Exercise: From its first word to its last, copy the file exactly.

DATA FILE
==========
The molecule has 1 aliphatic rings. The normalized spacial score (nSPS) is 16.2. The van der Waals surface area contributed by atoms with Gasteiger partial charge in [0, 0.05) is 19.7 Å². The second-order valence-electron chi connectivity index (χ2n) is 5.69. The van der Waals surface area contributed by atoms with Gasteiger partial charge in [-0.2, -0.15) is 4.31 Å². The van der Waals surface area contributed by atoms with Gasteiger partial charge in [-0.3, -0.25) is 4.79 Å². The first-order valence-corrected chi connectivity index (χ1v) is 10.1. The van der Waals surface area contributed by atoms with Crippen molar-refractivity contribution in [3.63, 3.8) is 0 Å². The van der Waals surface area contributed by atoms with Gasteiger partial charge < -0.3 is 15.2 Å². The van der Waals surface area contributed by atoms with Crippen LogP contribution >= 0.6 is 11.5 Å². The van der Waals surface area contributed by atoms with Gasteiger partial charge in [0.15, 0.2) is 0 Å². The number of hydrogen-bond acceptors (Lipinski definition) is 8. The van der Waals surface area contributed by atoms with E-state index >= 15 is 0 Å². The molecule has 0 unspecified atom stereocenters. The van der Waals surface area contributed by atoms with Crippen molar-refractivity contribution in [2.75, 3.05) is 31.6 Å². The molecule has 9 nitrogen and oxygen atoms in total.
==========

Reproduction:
The molecule has 1 aliphatic rings. The normalized spacial score (nSPS) is 16.2. The van der Waals surface area contributed by atoms with Gasteiger partial charge in [0, 0.05) is 19.7 Å². The second-order valence-electron chi connectivity index (χ2n) is 5.69. The van der Waals surface area contributed by atoms with Gasteiger partial charge in [-0.2, -0.15) is 4.31 Å². The van der Waals surface area contributed by atoms with Gasteiger partial charge in [-0.3, -0.25) is 4.79 Å². The first-order valence-corrected chi connectivity index (χ1v) is 10.1. The van der Waals surface area contributed by atoms with Crippen molar-refractivity contribution in [3.63, 3.8) is 0 Å². The van der Waals surface area contributed by atoms with Gasteiger partial charge < -0.3 is 15.2 Å². The van der Waals surface area contributed by atoms with Crippen LogP contribution >= 0.6 is 11.5 Å². The van der Waals surface area contributed by atoms with Gasteiger partial charge in [0.15, 0.2) is 0 Å². The number of hydrogen-bond acceptors (Lipinski definition) is 8. The van der Waals surface area contributed by atoms with E-state index >= 15 is 0 Å². The molecule has 0 unspecified atom stereocenters. The van der Waals surface area contributed by atoms with Crippen molar-refractivity contribution in [2.75, 3.05) is 31.6 Å². The molecule has 9 nitrogen and oxygen atoms in total.